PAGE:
Now before you get upset and think that I’m insinuating that Edgewood citizens are stupid or even generally ignorant, please read on.
What does this story have to do with Edgewood? http://www.santafenewmexican.com/SantaFeNorthernNM/Tax-law-changes-led-to-city-windfall
One might think little to nothing since the Town of Edgewood has not shared news about its proceeds as proceeds are generally mentioned in the Santa Fe New Mexican piece. Due to the mishmash of mistakes and procedural errors cited in the story, we might think this is the “Motley Accrue” of finances.
Whether it is a secret or whether Edgewood just has not received it’s windfall is unknown, but we would hope that the amount will be substantial and the entire governing body will meet to determine a logical and reasonable way to spend the money on non-recurring needs. Can we suggest road improvements, recreation infrastructure or other projects that might benefit the entire community? Why not purchase the old labor training camp if the funds are sufficient? The camp is contained within 20 acres, it has two water wells and two buildings (one with substantial space) and although it is not in the town limits, it well could be in the future (it does not have to be for Edgewood to purchase it.) With creative minds, the property use could meet the needs of Edgewood in many areas, i.e., education, recreation, and/or future waste transfer station and recycling center. Reasoned thought can end with appropriate utilization.
Shh! Don’t tell anyone that it was even remotely my idea. The suggestion would be killed in a flash.
by John Weckerle
Motorists passing the old Radio Shack building in Edgewood may have noticed some renovation in progress in recent weeks. As it turns out, Edgewood will soon be getting the region’s first small business incubator facility, thanks to Liberty Development, which is moving its office to the front of the building and renovating space for lease to small businesses. So far, one company, WeckTech, has indicated that it is interested in leasing one of the larger spaces, and at least one other enterprise is considering the possibility of relocating to the facility.
According to Liberty Development’s Lori Harris, it will be at least a year or two before the space currently occupied by the building will be needed in the context of the firm’s plan for developing the site. Rather than leave the building empty or tear it down early, Liberty began considering ways to put the facility to use for the benefit of the community and started by providing space to Hugs for Horses, a thrift store that benefits Walking In Circles Ranch. A substantial part of the building is being remodeled to provide reasonably priced office space. Typically, businesses remain in an incubator facility for one to two years, which integrates well into the timetable for developing the site. According to Ms. Harris, Liberty hopes that the occupants will be able to move into some of the new office space that is part of the overall plan for the development. »» Edgewood To Get Small Business Incubator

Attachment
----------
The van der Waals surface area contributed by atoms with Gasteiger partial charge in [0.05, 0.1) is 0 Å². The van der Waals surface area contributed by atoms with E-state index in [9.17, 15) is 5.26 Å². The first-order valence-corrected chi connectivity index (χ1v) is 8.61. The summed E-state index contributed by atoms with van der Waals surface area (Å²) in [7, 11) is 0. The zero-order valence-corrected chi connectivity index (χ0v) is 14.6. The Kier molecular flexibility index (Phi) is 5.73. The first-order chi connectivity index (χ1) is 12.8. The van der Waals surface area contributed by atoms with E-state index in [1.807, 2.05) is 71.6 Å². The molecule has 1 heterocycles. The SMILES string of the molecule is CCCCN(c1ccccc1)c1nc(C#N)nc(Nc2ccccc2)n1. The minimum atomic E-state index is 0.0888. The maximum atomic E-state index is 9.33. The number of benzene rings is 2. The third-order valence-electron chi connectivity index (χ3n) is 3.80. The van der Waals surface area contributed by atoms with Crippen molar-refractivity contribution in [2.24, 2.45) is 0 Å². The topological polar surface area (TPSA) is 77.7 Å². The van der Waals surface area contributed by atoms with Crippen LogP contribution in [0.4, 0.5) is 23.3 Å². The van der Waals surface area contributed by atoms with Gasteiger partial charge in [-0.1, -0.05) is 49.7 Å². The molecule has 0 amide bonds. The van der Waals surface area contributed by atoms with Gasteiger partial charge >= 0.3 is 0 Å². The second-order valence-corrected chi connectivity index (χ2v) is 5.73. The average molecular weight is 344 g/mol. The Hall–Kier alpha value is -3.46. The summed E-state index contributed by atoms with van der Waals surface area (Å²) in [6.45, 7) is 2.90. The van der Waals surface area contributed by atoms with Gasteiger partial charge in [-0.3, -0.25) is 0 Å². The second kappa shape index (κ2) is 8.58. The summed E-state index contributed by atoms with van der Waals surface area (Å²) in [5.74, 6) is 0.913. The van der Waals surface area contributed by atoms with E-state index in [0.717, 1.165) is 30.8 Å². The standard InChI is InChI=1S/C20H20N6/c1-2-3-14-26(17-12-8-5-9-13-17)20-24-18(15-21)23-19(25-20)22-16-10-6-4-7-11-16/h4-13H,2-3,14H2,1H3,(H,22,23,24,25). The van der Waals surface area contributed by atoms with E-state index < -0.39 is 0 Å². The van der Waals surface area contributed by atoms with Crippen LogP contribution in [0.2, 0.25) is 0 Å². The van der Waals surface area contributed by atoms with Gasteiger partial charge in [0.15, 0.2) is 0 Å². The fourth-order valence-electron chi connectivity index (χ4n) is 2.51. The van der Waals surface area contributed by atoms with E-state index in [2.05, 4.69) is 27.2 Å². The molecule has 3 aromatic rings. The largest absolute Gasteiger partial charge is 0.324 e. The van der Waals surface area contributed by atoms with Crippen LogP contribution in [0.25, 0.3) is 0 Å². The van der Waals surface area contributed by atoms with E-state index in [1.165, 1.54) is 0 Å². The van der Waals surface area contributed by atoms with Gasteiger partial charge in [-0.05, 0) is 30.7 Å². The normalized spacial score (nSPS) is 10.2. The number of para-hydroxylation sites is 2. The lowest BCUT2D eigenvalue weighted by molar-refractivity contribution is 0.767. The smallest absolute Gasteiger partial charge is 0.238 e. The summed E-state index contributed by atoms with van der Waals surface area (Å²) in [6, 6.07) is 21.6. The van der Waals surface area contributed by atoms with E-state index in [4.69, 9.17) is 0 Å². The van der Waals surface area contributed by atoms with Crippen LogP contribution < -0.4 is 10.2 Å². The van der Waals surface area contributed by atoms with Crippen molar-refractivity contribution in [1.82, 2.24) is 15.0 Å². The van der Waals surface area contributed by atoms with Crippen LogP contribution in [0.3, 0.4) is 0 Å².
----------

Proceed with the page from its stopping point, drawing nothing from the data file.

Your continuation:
by Chuck Ring
Readers will recall, that this article http://nm-central.com/blog/?p=93 suggested that the public would be notified that the wastewater treatment plant for Edgewood would be online sometime in 2010. As luck, but not a lot of it would have it, the mayor and town staff have informed that it will be around mid-2009 before the town toilet can be flushed. This, after many heard the mayor during his last campaign and since being elected promise a 2008 completion date. But, this was before the interest savings scheme was brought forward and discussed. Count on a mid-2009 or beyond date for utilization of the town’s facility. And, although there has been some effort to assist the town with Wal-Mart’s wastewater system; apparently heavy capacity modifications or adjustments may have to be made for the Town of Edgewood to make decent use of the Wal-Mart unit. In any case, if the town wants to take advantage of the Wal-Mart opportunity (if it isn’t already lost due to inaction) it (the town) can’t sleep on their lack of laurels vis-a-vis the long delay of its facility. »» ONE AND A HALF OUT OF TWO, ISN’T BAD
by John Weckerle
This week’s Friday morning garden post was slightly delayed by the need to get to work early on Le Barn 1.0 in advance of their Grand Name Change Celebration tomorrow, July 19. Apparently, the delay has not kept the garden from producing food.
The garden is now producing straightneck yellow, zucchini, and the previously discussed unusual yellow summer squash on a more-or-less daily basis. A number of these were combined this evening into Uncle John’s Calabacitas, discussed below. More and more tiny young tomatoes are making an appearance, and it appears that one of the broccoli heads may be ready for collection in the next day or two. I suspect that close inspection tomorrow morning may reveal the formation of the first few string beans, as they have been flowering for some time. Lettuces continue to yield plenty of salad fixings. Unfortunately, the peppers in the raised beds seem overwhelmed by their neighbors – but the Potted Pepper Plantation, which seemed doomed to the point of avoiding mention in this blog – is beginning to show some promise.